Anyone who's followed the emergence of IP services since the late 1990s has endured a steady diet of hype surrounding voice over Internet Protocol, or VoIP. The dream for VoIP enthusiasts has always been the retirement of the dinosaur-age public switched telephone network in favor of a more dynamic, connectionless network using the Internet Protocol.
It's fair to say that at least part of this dream has been fulfilled. New companies such as, which offer residential phone service over IP, have become household names thanks to hefty marketing budgets that splash the company's logo all over the Web, in magazines and on TV.
Skype's free PC-to-PC calling service has also gotten significant traction, with more than 75 million subscribers. And thehas definitely raised VoIP's profile. Other Internet companies, such as Google, Yahoo and AOL, are also as part of their most popular products.
Then there are the cable companies, which are likely to become the. Time Warner Cable added 880,000 voice subscribers last year, for a total of 1.1 million voice subscribers in 2005. No one can deny that's huge.
At the Voice On the Net (VON) conference in San Jose, Calif., this week, more than 300 companies selling VoIP products and services gathered for a semiannual pep rally, claiming that VoIP is already hitting the mainstream market.
But is it really true?
Though traditional phone companies are losing access lines at an alarming rate--5.7 million in 2005 alone--the culprit stealing their customers is wireless, not VoIP.
"We don't see VoIP as a major threat to us losing residential customers," said Steve Zimba, director of converged services for BellSouth. "We see more degradation of the business due to wireless substitution. However, we think VoIP will be an important part of the future."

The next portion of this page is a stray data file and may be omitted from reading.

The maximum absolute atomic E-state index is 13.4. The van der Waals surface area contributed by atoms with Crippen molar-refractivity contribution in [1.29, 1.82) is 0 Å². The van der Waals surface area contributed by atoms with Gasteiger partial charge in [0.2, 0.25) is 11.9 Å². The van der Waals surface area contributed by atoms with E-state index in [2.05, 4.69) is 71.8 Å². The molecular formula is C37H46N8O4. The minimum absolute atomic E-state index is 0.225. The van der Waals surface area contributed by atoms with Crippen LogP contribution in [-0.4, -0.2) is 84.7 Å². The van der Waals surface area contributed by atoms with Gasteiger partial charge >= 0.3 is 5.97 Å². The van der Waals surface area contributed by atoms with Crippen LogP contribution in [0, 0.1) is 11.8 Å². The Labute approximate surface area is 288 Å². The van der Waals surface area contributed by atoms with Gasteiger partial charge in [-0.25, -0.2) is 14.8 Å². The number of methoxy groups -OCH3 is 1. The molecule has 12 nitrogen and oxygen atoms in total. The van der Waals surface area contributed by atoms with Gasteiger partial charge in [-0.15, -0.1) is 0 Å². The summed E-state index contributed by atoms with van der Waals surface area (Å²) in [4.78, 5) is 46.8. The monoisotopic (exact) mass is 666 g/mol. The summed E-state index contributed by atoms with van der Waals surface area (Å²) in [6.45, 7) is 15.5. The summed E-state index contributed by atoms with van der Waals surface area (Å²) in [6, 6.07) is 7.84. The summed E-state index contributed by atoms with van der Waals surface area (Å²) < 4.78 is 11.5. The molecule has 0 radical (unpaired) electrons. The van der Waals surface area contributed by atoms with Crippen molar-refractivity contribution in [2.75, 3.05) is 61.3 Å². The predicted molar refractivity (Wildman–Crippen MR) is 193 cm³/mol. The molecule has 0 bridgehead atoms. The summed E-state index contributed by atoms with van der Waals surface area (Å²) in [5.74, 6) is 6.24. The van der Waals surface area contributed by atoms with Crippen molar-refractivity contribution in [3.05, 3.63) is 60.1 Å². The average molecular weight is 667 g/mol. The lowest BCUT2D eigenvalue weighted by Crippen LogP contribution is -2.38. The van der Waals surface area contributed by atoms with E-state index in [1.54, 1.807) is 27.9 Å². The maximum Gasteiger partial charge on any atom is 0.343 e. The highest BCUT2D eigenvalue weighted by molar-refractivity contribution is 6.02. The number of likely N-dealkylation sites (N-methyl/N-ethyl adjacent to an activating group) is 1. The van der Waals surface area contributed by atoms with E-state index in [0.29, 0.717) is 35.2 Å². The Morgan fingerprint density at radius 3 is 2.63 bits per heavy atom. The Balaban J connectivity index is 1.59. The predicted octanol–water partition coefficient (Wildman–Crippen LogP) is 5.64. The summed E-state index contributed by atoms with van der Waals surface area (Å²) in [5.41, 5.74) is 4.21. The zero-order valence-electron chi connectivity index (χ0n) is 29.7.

Problems of perception
The reality is that VoIP has still got a long way to go before people see it as a true replacement to their old telephones. Lingering questions about the technology's reliability still haunt it, as average consumers try to wrap their head around what voice over IP really means.
BellSouth's Zimba said residential consumers are confused about the technology. They don't see enough value in the new services that VoIP providers can offer, because many of them don't believe they need the features they currently have from the traditional phone company.
"There is a perception problem with VoIP," he said. "People think, 'You are going to put my voice on the Internet? I don't think so.' We are urging the industry to get away from selling VoIP as a technology and to start calling it something else, like broadband voice, in order to get mass adoption."
In fact, it is hard to detect whether the phone companies have moved toward residential VoIP at all in the past year. AT&T and Verizon each have their own residential IP telephony services, but neither company has been marketing them much.
Representatives of these companies were sent to the VON conference to provide an update on what they're doing, but they barely even mentioned residential VoIP products. AT&T talked more about its business VoIP service, while Verizon touted its Fios fiber-to-the-home network, which is costing the company billions of dollars to build.
"We're still selling the VoiceWing service," said Link Hoewing, vice president of Internet technology policy for Verizon. "But we're very focused on developing our Fios platform. That's the most important thing we're doing right now."
BellSouth hasn't introduced its own service, and likely won't, since it will soon be acquired by AT&T, which has. Late last year BellSouth announced an agreement to to consumers, but what happens to that deal after the merger with AT&T is still a matter of speculation.
At least one of the big phone companies has plans to move aggressively into the VoIP market. Sprint, which is spinning off its local phone business in the next few months, plans a phased rollout of new VoIP services.
But supporters of IP technology at the VON conference say VoIP is only one piece of the entire IP services market. And they're already focusing on the next big thing: video over the Net.
"While we've been watching VoIP mature and go mainstream, we're now seeing another opportunity arise," said Jeff Pulver, co-founder of Vonage and president of Pulver.com, the company putting on the VON conference. "I think that video on the Net will be even bigger than VoIP. I predict that within five years video on the Net will be more disruptive than VoIP has been in the past 10 years."